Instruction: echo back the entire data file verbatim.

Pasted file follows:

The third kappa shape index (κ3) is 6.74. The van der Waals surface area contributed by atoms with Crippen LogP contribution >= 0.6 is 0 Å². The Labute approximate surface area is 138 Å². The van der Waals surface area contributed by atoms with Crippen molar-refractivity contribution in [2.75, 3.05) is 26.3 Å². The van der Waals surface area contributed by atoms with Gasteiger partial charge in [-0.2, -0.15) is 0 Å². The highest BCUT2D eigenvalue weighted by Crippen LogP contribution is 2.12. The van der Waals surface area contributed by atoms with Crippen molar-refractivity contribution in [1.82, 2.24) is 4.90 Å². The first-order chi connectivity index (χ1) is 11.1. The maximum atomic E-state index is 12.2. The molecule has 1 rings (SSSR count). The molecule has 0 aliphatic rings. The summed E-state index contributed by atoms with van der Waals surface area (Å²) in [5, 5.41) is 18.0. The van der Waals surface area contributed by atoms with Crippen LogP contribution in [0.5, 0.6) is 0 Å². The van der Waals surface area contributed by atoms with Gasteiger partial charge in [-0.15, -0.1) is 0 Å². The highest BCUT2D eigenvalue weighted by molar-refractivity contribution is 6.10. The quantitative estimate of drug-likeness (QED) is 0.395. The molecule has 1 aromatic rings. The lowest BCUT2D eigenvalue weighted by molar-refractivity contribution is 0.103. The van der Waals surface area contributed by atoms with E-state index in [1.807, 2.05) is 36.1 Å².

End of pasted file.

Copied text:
The third kappa shape index (κ3) is 6.74. The van der Waals surface area contributed by atoms with Crippen LogP contribution >= 0.6 is 0 Å². The Labute approximate surface area is 138 Å². The van der Waals surface area contributed by atoms with Crippen molar-refractivity contribution in [2.75, 3.05) is 26.3 Å². The van der Waals surface area contributed by atoms with Gasteiger partial charge in [-0.2, -0.15) is 0 Å². The highest BCUT2D eigenvalue weighted by Crippen LogP contribution is 2.12. The van der Waals surface area contributed by atoms with Crippen molar-refractivity contribution in [1.82, 2.24) is 4.90 Å². The first-order chi connectivity index (χ1) is 11.1. The maximum atomic E-state index is 12.2. The molecule has 1 rings (SSSR count). The molecule has 0 aliphatic rings. The summed E-state index contributed by atoms with van der Waals surface area (Å²) in [5, 5.41) is 18.0. The van der Waals surface area contributed by atoms with Crippen LogP contribution in [0.5, 0.6) is 0 Å². The van der Waals surface area contributed by atoms with Gasteiger partial charge in [-0.15, -0.1) is 0 Å². The highest BCUT2D eigenvalue weighted by molar-refractivity contribution is 6.10. The quantitative estimate of drug-likeness (QED) is 0.395. The molecule has 1 aromatic rings. The lowest BCUT2D eigenvalue weighted by molar-refractivity contribution is 0.103. The van der Waals surface area contributed by atoms with E-state index in [1.807, 2.05) is 36.1 Å².